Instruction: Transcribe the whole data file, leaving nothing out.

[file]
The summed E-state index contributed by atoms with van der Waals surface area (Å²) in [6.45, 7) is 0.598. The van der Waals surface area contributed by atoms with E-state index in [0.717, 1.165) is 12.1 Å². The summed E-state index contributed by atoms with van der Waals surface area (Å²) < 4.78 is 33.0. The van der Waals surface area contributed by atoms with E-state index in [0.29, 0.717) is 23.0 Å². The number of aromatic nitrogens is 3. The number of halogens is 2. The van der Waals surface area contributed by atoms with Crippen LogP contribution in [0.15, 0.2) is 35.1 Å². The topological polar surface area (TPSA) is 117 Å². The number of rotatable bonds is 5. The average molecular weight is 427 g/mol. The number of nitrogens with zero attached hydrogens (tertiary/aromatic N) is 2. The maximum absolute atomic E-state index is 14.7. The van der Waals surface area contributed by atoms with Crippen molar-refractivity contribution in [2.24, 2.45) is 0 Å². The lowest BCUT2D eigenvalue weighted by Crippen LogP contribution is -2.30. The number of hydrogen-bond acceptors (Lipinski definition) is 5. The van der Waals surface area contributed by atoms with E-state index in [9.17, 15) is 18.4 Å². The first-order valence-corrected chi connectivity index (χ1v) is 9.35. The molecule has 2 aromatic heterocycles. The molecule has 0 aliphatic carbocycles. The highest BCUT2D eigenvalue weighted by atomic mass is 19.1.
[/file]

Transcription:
The summed E-state index contributed by atoms with van der Waals surface area (Å²) in [6.45, 7) is 0.598. The van der Waals surface area contributed by atoms with E-state index in [0.717, 1.165) is 12.1 Å². The summed E-state index contributed by atoms with van der Waals surface area (Å²) < 4.78 is 33.0. The van der Waals surface area contributed by atoms with E-state index in [0.29, 0.717) is 23.0 Å². The number of aromatic nitrogens is 3. The number of halogens is 2. The van der Waals surface area contributed by atoms with Crippen LogP contribution in [0.15, 0.2) is 35.1 Å². The topological polar surface area (TPSA) is 117 Å². The number of rotatable bonds is 5. The average molecular weight is 427 g/mol. The number of nitrogens with zero attached hydrogens (tertiary/aromatic N) is 2. The maximum absolute atomic E-state index is 14.7. The van der Waals surface area contributed by atoms with Crippen molar-refractivity contribution in [2.24, 2.45) is 0 Å². The lowest BCUT2D eigenvalue weighted by Crippen LogP contribution is -2.30. The number of hydrogen-bond acceptors (Lipinski definition) is 5. The van der Waals surface area contributed by atoms with E-state index in [9.17, 15) is 18.4 Å². The first-order valence-corrected chi connectivity index (χ1v) is 9.35. The molecule has 2 aromatic heterocycles. The molecule has 0 aliphatic carbocycles. The highest BCUT2D eigenvalue weighted by atomic mass is 19.1.